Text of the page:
Did you match our returns for this year?
Posted on January 3, 2020

I’m throwing down the gauntlet. In past years I might have said, “Ha! Beat That!”, but not now. When we’re retired, our challenge is to keep as much as we can of what the market gives. My challenge to you is to compare to see how close you came to returns that Patti and I earned for our stocks and for our bonds this year. If you are close, you squeezed out and kept what you should have. If you are a couple of percentage points off, I’d argue that something’s not right with your portfolio. The purpose of this post is to describe our returns. I hope your returns are VERY CLOSE to ours.



== How I calculate our returns ==


I get the return data for each security we own from Morningstar. Click on the Performance tab for each security. The site updates 12-month, time-weighted returns overnight. I’m compulsive and look to get returns for the year the morning after the last trading day of the year. That was December 31 this year. You don’t have to be as compulsive as I am: Morningstar updated the table of historical annual returns on the Performance page after the first trading day of the year – that was the morning of Jan 3 – to clearly show calendar 2019 returns.


When you only hold four securities like we do and have picked your weights for US vs. International, the calculations to get to totals for stocks and bonds are a snap. Shame on you if you have more clutter – a lot of funds, ETFs and individual securities that you then have to weight correctly to get to your total return for your stocks and your bonds: your task can be painful. Most folks have far more clutter than just four funds/ETFs and just don’t do this calculation. I’ve not seen brokerage statements that help a whole lot with this task. Those folks will conclude that they had a good year in 2019 but they will have no idea how they did relative to what they could have earned from a very simple portfolio.


== Stocks +28%. Bonds 9%. Overall for us +25% ==


The table below shows the return for each of our securities and my calculation of the total for stocks and bonds for the weights (US vs. International) that I picked and for our portfolio total given the mix (Stocks vs. Bonds) that I picked. (See Chapters 8 and 11, Nest Egg Care (NEC)). Nominal returns for our stocks were up 28.2%. Bonds were up 9.1%. I think my decision on weights results in good benchmarks that you can use for comparison. The total for our mix of Stocks and Bonds was 25.3%.



The table below shows that 2019 was clearly our peak year in the last five for our stocks and for our bonds and for our overall total.



== Our real return has averaged 7.4% per year ==


I’m much more interested in real return rates. Inflation just confuses me. Real returns drive real increases in our Safe Spending Amount (SSA). (See Chapters 2 and 6, NEC.) Our real return rate for our portfolio for 2019 was 23.3%. Our average annual return for the last five calendar years is 7.4%. Obviously, the return this year boosted that annual average: at the end of 2018 the four-year average was just 3.7%. The 7.4% is greater than our expected return rate – using the long-term returns for stocks and for bonds – of 6.4%.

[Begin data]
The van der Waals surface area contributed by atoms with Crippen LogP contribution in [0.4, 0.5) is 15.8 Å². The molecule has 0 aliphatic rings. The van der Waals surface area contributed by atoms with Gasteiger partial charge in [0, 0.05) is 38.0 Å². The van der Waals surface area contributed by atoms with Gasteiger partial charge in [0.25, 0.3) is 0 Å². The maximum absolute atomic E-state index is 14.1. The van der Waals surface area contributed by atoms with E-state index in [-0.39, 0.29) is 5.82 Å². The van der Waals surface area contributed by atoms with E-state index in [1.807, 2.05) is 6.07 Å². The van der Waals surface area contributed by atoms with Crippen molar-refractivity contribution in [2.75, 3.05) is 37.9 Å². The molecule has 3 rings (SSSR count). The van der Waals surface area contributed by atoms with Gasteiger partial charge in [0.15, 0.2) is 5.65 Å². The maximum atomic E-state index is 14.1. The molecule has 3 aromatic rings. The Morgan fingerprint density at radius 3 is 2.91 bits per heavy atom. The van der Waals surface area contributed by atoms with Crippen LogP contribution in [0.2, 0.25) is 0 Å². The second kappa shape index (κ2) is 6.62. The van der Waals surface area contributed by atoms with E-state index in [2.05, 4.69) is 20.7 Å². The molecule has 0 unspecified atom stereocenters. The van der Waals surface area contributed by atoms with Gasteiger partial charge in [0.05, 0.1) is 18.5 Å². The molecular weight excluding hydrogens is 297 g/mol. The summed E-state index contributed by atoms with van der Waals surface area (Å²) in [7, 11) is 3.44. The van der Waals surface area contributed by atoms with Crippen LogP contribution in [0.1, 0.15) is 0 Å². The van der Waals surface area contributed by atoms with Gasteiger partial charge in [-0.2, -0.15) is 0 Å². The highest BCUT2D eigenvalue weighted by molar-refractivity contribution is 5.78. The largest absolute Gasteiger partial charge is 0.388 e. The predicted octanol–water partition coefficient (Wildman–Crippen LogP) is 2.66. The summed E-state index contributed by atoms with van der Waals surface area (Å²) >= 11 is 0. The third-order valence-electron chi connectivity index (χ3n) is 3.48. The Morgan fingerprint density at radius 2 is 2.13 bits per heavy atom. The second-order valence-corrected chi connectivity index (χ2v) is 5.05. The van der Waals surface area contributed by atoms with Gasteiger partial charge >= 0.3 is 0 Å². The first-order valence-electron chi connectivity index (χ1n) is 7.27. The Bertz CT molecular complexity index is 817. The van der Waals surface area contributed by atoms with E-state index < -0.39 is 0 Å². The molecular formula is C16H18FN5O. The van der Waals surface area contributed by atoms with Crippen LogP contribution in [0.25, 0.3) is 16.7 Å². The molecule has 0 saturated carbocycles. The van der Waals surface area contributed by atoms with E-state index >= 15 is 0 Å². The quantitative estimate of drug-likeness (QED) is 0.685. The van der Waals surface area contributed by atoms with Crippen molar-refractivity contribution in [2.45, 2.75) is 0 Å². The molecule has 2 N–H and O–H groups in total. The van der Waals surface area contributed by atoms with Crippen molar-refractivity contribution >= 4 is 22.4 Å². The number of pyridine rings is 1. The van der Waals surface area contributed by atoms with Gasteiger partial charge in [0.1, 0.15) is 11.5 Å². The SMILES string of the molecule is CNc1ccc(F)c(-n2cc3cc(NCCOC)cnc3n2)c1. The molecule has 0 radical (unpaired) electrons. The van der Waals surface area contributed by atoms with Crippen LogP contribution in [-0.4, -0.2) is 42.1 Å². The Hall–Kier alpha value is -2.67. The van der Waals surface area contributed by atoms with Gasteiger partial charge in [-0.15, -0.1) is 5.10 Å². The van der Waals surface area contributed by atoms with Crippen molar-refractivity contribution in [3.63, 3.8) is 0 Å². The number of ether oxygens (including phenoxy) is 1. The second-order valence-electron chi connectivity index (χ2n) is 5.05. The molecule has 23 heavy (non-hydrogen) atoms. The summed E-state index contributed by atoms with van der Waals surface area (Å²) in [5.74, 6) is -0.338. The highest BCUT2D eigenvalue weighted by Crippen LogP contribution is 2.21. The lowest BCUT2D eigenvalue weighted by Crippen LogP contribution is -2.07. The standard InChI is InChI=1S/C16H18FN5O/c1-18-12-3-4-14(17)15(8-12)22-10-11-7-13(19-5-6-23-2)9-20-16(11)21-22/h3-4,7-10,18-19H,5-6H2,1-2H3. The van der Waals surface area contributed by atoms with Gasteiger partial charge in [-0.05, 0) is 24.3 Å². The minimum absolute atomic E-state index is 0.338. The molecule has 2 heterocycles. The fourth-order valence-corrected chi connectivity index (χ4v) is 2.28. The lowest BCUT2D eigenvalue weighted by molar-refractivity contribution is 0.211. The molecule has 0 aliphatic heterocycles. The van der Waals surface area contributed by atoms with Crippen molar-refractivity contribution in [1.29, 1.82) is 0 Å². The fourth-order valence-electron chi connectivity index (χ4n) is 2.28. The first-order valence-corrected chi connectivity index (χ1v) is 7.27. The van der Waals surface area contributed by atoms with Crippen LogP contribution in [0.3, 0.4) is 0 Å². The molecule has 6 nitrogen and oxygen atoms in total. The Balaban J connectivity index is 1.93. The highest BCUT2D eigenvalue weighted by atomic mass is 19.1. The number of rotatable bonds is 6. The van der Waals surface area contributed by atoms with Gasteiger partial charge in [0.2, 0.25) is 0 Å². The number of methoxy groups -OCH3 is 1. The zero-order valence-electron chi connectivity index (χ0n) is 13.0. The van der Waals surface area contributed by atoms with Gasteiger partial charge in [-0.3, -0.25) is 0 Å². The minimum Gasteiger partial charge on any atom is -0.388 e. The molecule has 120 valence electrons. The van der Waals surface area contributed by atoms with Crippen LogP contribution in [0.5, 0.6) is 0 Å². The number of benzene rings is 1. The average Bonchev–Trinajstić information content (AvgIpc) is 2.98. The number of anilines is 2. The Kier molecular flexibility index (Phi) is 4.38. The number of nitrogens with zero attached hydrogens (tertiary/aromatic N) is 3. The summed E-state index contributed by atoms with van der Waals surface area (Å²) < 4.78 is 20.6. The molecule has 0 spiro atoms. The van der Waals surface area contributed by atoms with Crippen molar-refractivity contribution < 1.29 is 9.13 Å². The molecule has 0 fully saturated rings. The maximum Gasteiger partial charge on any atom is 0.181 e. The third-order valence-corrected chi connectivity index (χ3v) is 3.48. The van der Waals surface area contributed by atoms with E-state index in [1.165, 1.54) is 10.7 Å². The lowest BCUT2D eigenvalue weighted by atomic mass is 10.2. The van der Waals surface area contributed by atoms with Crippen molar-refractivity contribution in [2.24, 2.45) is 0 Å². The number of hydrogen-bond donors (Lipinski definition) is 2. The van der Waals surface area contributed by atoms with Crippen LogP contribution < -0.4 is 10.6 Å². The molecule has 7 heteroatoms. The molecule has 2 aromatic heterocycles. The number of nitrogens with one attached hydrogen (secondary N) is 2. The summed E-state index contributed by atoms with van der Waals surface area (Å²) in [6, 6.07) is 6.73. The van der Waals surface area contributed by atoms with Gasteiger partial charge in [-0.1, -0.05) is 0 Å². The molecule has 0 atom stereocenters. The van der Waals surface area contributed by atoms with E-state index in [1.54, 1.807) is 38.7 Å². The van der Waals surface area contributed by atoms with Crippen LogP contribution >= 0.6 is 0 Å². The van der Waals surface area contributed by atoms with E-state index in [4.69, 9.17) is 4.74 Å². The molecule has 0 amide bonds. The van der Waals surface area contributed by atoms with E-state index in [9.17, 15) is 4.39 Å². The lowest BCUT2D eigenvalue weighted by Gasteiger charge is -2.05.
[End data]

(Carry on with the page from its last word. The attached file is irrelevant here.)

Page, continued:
== Your return will vary with choice of mix =


I recommend a range of mixes of stocks and bonds in Chapter 8, NEC. Patti and I are at 85%-15%. My friend Steve doesn’t have his eyeballs focused on a distant future year and is more worried about annual ups and downs than I am. He’s more comfortable with 75%-25%. Our 85%-15% mix is about 1.8 percentage points greater real return than Steve’s this year (23.3% – 21.5%).



Our cumulative return over five years is about 10% greater than Steve’s. That’s meaningful. That means that Patti and I would now have about 10% greater annual SSA than Steve and his wife, all other things being equal.


== Your choice of securities may be different ==


You may have chosen different mutual funds/ETFs than I did. My friend Chet and I have the same weights and mix, but Chet picked different securities for US Stocks and International Stocks. We’re the same on bonds. Results for our choices of US stocks are almost identical over the last three years, but Chet’s choice for International Stocks is about .1 percentage point greater average annual return (10.02% – 9.91%).



When I add in the return for bonds Chet is running .01 percentage points ahead on the annual return rate for our portfolios (11.96% – 11.95%). If we both started three years ago with $100,000, Chet is now $42 ahead.




Conclusion: Calendar year 2019 was a terrific year for both stock and bond returns. Patti and I earned 28.2% for our stocks and 9.1% for our bonds. Those returns are good benchmarks for you to compare to your returns. You should be VERY CLOSE to those for stocks and for bonds. If not, something is amiss with your portfolio.

Leave a Reply

Your email address will not be published. Required fields are marked *

WordPress Image Lightbox
WordPress Image Lightbox